For a few days I have been pining for a family tree mystery. It has been ages since I last found a real question mark in my ancestry, but this morning I fortunately seem to have stumbled across one. Trying to avoid jumping to conclusions and accepting any old result as God’s truth, simply because the facts fit nicely in our family tree, has proved to be most enjoyable! Beware, fellow genealogists, of assuming things all too readily. With records being sometimes very sparse in their content, it it easy to confuse your ancestors with similarly-named cousins or even parents – let alone people who are not even connected to your own family!
I found my latest question mark while profiting from the fact that one of my distant English ancestors had a fairly unusual name, and so I set off to search for the descendants of my seven-times great-grandmother, Comfort Allen (née Godsall). For some reason I have always been intrigued by this female ancestor of mine; maybe it’s because of her name; or maybe it’s because I know so much about her, comparatively speaking. She was born in 1654 – in other words, when England was ruled not by a king, but by Oliver Cromwell, who a year before my ancestor’s birth had set up the Protectorate.
Comfort probably married in her early 20’s, because by 1677 she already had a daughter. Comfort went on to have at least five other children, and died at the age of 75 in Colwall (Herefordshire) the place of her birth. Comfort’s eldest daughter, Ann Allen, married a chap called Richard Pitt, and the couple had a son, named after his father, and a daughter, who was named in honour of her grandmother, Comfort.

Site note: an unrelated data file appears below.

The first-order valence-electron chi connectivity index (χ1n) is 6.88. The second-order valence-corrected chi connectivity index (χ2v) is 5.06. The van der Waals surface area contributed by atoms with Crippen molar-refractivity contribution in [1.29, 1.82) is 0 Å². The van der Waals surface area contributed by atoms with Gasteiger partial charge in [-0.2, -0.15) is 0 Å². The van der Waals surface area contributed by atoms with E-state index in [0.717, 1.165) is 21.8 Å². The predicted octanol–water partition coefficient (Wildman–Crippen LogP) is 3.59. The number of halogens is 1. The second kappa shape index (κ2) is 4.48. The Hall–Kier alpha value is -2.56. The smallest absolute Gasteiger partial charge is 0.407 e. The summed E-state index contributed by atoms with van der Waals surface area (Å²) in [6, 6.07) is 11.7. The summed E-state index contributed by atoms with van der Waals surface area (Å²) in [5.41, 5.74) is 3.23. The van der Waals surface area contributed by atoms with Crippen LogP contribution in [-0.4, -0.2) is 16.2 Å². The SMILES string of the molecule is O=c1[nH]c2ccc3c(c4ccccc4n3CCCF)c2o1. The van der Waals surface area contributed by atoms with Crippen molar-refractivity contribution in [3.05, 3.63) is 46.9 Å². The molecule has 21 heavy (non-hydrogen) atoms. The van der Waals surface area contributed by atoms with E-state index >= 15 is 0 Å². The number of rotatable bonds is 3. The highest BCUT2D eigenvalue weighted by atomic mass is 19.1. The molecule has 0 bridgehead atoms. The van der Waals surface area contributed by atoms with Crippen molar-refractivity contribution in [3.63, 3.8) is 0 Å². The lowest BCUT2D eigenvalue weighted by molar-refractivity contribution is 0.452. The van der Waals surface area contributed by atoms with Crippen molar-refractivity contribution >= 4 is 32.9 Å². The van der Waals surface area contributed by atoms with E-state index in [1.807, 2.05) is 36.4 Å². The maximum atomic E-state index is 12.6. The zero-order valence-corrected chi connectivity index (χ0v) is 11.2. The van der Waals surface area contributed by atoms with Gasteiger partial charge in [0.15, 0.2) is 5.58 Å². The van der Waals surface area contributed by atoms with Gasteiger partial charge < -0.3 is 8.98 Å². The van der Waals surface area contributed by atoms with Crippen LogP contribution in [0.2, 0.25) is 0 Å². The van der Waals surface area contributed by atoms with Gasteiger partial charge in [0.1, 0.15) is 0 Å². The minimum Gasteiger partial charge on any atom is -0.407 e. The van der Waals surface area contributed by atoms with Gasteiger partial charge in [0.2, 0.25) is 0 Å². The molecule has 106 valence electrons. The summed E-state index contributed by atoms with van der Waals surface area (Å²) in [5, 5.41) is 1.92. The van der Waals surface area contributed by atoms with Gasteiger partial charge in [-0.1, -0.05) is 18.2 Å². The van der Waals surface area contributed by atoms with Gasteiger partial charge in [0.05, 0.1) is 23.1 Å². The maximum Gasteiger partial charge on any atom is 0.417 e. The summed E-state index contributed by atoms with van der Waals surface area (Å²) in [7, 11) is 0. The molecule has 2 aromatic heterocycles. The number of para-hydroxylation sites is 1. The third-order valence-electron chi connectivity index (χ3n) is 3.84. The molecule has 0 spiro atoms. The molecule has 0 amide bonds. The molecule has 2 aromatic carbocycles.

Comfort Pitt married in the city of Hereford in 1730, when she was 31 years old – a considerable age bearing in mind it was more common for women to marry in their 20’s rather than their 30’s. But anyway, good for her that she found someone to marry. The couple had five daughters (this is turning into a very feminine story, isn’t it?) called Dinah, Nancy, Comfort, Sarah and Lucy. Not a bad choice of names, I think.
All of these girls were born in the village of Dymock, in the neighbouring county of Gloucester, but very close to the Herefordshire border. In fact, Dymock is located just four miles south of Ledbury, so it seems reasonable to suppose that the family kept close ties with their relatives on both sides of the frontier, and probably travelled back and forth very often.
Nancy, the second-born of the five Davis sisters, was of course named after her own maternal grandmother Anne (the name Nancy became a proper name in the 18th century, but originally it was a familiar version of the more standard Anne). What I knew until now was that in 1758 Nancy married a tediously-named man called John Jones.
The couple were blessed by the birth of three children within five years: Nancy (1760), Lancelot (1763) and James (1765). I have not yet managed to find anything on Nancy Jr. nor James, but the fabulously named Lancelot Jones sadly passed away in infancy in 1771, when he was just eight years old. For his mother, the loss of her middle child must have been a cruel blow. To add insult to injury in her personal tragedy, at some point during the next few years, Nancy’s husband John Jones died.